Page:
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‘Information bottleneck’ theory could help crack human learning mysteries

| | September 27, 2017
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This article or excerpt is included in the GLP’s daily curated selection of ideologically diverse news, opinion and analysis of biotechnology innovation.

Even as machines known as “deep neural networks” have learned to converse, drive cars, beat video games and Go champions, dream, paint pictures and help make scientific discoveries, they have also confounded their human creators, who never expected so-called “deep-learning” algorithms to work so well. No underlying principle has guided the design of these learning systems, other than vague inspiration drawn from the architecture of the brain.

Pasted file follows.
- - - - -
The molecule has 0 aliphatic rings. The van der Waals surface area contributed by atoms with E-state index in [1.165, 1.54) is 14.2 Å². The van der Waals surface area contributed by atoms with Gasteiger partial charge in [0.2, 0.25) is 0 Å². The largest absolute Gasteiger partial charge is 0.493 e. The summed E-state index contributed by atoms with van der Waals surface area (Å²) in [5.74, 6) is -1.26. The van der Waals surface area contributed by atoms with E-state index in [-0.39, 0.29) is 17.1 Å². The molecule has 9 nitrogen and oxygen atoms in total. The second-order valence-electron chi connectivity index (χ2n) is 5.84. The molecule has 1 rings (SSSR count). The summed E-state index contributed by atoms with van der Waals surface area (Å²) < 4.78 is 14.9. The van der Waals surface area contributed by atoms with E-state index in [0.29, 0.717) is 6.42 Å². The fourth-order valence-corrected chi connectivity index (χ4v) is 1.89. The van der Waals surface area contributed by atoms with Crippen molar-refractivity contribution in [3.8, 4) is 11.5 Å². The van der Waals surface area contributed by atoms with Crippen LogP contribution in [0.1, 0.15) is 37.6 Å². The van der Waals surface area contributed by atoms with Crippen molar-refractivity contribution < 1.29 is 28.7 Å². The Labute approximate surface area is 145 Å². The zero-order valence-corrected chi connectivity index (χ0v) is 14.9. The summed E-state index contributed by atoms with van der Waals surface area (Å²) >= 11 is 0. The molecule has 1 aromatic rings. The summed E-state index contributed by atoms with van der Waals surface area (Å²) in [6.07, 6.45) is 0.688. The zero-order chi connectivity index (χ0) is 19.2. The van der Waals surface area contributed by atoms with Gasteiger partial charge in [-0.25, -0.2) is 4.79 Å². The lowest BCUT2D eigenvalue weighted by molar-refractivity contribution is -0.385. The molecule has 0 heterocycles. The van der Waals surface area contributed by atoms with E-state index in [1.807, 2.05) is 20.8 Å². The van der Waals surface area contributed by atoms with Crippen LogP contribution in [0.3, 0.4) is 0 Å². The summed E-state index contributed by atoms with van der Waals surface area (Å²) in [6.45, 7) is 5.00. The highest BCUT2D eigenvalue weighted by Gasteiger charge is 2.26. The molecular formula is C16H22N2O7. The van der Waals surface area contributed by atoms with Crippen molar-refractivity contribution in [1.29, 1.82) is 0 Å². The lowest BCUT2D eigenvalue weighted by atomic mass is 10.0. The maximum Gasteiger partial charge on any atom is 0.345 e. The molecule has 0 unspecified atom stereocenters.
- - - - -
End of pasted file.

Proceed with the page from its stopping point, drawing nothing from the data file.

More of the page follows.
Naftali Tishby, a computer scientist and neuroscientist from the Hebrew University of Jerusalem, presented evidence in support of a new theory explaining how deep learning works. Tishby argues that deep neural networks learn according to a procedure called the “information bottleneck,” which he and two collaborators first described in purely theoretical terms in 1999. The idea is that a network rids noisy input data of extraneous details as if by squeezing the information through a bottleneck, retaining only the features most relevant to general concepts. Striking new computer experiments by Tishby and his student Ravid Shwartz-Ziv reveal how this squeezing procedure happens during deep learning, at least in the cases they studied.

One immediate insight that can be gleaned from the theory is a better understanding of which kinds of problems can be solved by real and artificial neural networks.

The GLP aggregated and excerpted this blog/article to reflect the diversity of news, opinion, and analysis. Read full, original post: New Theory Cracks Open the Black Box of Deep Learning

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